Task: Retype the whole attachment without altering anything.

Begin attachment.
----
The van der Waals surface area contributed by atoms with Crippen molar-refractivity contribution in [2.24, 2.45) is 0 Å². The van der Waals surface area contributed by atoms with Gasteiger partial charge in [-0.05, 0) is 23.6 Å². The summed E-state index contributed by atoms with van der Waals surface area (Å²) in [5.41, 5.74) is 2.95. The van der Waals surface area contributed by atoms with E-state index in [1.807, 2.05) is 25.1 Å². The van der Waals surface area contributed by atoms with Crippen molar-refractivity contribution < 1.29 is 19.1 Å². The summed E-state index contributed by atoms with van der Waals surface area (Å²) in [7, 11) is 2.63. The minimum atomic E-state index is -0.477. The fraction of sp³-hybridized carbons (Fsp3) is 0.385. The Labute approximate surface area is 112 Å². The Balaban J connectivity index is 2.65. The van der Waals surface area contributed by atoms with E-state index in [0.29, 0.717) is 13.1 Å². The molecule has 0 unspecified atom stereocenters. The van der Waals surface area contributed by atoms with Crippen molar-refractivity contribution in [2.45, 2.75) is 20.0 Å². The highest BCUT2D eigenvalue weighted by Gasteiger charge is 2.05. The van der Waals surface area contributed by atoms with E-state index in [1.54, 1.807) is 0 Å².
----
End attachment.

The van der Waals surface area contributed by atoms with Crippen molar-refractivity contribution in [2.24, 2.45) is 0 Å². The van der Waals surface area contributed by atoms with Gasteiger partial charge in [-0.05, 0) is 23.6 Å². The summed E-state index contributed by atoms with van der Waals surface area (Å²) in [5.41, 5.74) is 2.95. The van der Waals surface area contributed by atoms with E-state index in [1.807, 2.05) is 25.1 Å². The van der Waals surface area contributed by atoms with Crippen molar-refractivity contribution < 1.29 is 19.1 Å². The summed E-state index contributed by atoms with van der Waals surface area (Å²) in [7, 11) is 2.63. The minimum atomic E-state index is -0.477. The fraction of sp³-hybridized carbons (Fsp3) is 0.385. The Labute approximate surface area is 112 Å². The Balaban J connectivity index is 2.65. The van der Waals surface area contributed by atoms with E-state index in [0.29, 0.717) is 13.1 Å². The molecule has 0 unspecified atom stereocenters. The van der Waals surface area contributed by atoms with Crippen molar-refractivity contribution in [2.45, 2.75) is 20.0 Å². The highest BCUT2D eigenvalue weighted by Gasteiger charge is 2.05. The van der Waals surface area contributed by atoms with E-state index in [1.54, 1.807) is 0 Å².